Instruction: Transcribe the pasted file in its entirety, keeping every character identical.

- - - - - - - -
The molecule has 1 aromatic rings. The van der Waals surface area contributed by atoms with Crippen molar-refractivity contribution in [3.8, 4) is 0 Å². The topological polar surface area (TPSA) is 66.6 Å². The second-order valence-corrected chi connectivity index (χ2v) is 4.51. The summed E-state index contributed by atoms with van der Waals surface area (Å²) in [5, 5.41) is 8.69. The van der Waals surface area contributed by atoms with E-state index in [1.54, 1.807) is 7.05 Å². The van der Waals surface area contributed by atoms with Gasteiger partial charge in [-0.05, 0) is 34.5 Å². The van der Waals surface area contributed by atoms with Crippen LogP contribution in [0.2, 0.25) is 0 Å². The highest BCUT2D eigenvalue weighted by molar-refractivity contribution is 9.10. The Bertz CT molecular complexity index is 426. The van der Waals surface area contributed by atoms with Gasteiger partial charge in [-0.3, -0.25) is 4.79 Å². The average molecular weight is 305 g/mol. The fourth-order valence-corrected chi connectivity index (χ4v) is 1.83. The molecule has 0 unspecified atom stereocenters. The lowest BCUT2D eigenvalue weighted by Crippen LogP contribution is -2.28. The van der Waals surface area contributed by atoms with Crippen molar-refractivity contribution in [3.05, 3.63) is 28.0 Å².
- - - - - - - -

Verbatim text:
The molecule has 1 aromatic rings. The van der Waals surface area contributed by atoms with Crippen molar-refractivity contribution in [3.8, 4) is 0 Å². The topological polar surface area (TPSA) is 66.6 Å². The second-order valence-corrected chi connectivity index (χ2v) is 4.51. The summed E-state index contributed by atoms with van der Waals surface area (Å²) in [5, 5.41) is 8.69. The van der Waals surface area contributed by atoms with E-state index in [1.54, 1.807) is 7.05 Å². The van der Waals surface area contributed by atoms with Gasteiger partial charge in [-0.05, 0) is 34.5 Å². The van der Waals surface area contributed by atoms with Crippen LogP contribution in [0.2, 0.25) is 0 Å². The highest BCUT2D eigenvalue weighted by molar-refractivity contribution is 9.10. The Bertz CT molecular complexity index is 426. The van der Waals surface area contributed by atoms with Gasteiger partial charge in [-0.3, -0.25) is 4.79 Å². The average molecular weight is 305 g/mol. The fourth-order valence-corrected chi connectivity index (χ4v) is 1.83. The molecule has 0 unspecified atom stereocenters. The lowest BCUT2D eigenvalue weighted by Crippen LogP contribution is -2.28. The van der Waals surface area contributed by atoms with Crippen molar-refractivity contribution in [3.05, 3.63) is 28.0 Å².